It is believed that the present invention provides a ship that can be designed, built, and operated using the ballast free concept at a Required Freight Rate and level of safety that equals or exceeds that of a comparable ship using other ballast management alternatives. The present invention can be demonstrated through a combination of design, design analyses, Computational Fluid Dynamics (CFD) computations, and finally model-scale experiments in the University of Michigan Marine Hydrodynamics Laboratory. While the present invention appears to be reasonable and technically feasible, research will confirm that this change in the overall design of ships will actually be physically and economically feasible. The present invention provides a technically sound way to design these ships so that the ships do not transport ballast or sediments from one point to another and essentially operate ballast-free. Research according to the present invention will confirm the key technical and cost issues related to this new concept.
The effect of the flow diversion through the hull on the resistance and propulsion of the ship according to the present invention can be assessed using a combination of analyses, Computational Fluid Dynamics (CFD) computations, and model-scale towing tank experiments. The apertures or passages leading to the plena in the hull can add to the frictional drag of the ship. Form drag is the integral of the axial component of the pressure distribution on the wetted hull surface. The removal of water at the bow and the return of this water in the low pressure region at the stern of the ship can result in a significant reduction of the form drag of the ship. This is difficult to assess because this is highly dependent on the separation region at the stern of the ship, which is very hard to determine from either current CFD computations or model-scale testing. The introduction of the trunk discharge into the low flow region in the upper part of the propeller disk can tend to provide more uniform operating conditions for the propeller and this typically results in improved propulsive efficiency. The net effect of these two issues, the net resistance change and the potential propulsive efficiency improvement, may actually result with careful design in an improvement, or at least an acceptable increase in propulsion cost. CFD can be used to assess the pressure distribution over the hull with the propeller operating in the ballast draft condition. Either the ShipFlow code from Chalmers University in Sweden or the UNCLE code from the Computational Fluid Dynamics Laboratory at Mississippi State University can be used for these analyses. Pressure predictions at the bow of the vessel should be reliable; pressure predictions at the stern and overall drag predictions will have to be evaluated very carefully as these are major challenges to the current state-of-the-art in CFD.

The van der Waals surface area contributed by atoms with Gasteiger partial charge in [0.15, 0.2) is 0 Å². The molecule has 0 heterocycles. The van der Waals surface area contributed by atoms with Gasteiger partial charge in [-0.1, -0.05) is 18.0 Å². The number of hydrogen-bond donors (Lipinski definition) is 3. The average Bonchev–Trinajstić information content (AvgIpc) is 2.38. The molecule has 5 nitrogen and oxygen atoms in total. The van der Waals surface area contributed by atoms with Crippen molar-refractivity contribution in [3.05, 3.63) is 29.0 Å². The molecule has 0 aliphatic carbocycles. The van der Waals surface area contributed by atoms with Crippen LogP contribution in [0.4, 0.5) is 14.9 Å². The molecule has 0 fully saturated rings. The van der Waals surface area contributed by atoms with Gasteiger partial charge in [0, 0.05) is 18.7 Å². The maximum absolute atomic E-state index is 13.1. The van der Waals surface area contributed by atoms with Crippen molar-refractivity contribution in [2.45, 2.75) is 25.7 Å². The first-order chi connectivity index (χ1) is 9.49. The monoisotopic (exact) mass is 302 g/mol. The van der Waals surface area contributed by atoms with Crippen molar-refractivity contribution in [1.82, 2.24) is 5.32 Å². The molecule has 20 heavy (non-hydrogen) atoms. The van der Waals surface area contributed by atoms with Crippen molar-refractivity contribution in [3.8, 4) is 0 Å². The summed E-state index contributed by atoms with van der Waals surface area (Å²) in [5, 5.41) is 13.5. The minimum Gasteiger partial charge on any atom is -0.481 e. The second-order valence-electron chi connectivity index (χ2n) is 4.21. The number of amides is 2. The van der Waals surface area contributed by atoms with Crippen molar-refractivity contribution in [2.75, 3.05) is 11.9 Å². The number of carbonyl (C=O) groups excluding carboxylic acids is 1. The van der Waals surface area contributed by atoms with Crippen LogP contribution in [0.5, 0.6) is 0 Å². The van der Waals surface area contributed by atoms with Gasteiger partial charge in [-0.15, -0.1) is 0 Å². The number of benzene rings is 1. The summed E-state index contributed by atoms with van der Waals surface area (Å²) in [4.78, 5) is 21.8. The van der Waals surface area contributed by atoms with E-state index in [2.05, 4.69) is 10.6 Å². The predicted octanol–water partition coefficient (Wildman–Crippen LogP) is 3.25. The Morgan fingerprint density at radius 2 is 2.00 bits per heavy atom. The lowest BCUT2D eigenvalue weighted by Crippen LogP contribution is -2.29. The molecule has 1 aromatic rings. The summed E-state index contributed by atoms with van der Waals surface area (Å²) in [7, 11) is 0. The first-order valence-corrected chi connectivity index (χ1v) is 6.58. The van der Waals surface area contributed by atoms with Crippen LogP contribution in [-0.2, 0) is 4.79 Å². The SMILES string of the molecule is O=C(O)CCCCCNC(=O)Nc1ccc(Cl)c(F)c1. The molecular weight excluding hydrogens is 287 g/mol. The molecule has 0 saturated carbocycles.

Scale model resistance and propulsion tests can be conducted to complement and provide comparison with the CFD computations. An existing fiberglass model can be located. The thin wall fiberglass construction of the model can permit easy modification of the model to include the inlet and outlet plena and transfer paths. The vessel can be a Lighter Aboard (LASH) Ship with waterline length of 247.9 m and block coefficient CB=0.64. This block coefficient is lower than expected on a Seaway-size bulk carrier, but if the CFD and testing are performed for the same vessel lines, a meaningful comparison for purposes of confirming the present invention is possible. The model can be a large (6.0 m) propulsion test model to minimize difficulties with scale effects, but the scale effects can still be a significant issue to consider. The flow through the ballast trunks can be properly scaled for tests to be run with and without the plena and ballast trunks in operation.
A structural design for the ballast-free ship according to the present invention can provide equivalent structural effectiveness at a comparable cost. With particular consideration of design for production, it is believed that the modified structural design can be developed to meet current requirements without adding to the expected construction costs. Local Finite Element Method (FEM) analyses can be performed as needed to validate the candidate design. The inlet and outlet plena, ballast piping, and ballast system controls within a typical overall ship and engine room arrangement according to the present invention can be developed to establish that the concept is feasible at acceptable cost. The routing of multiple 1 meter (m) diameter ballast lines around and through the aft located engine room on the ship will be confirmed.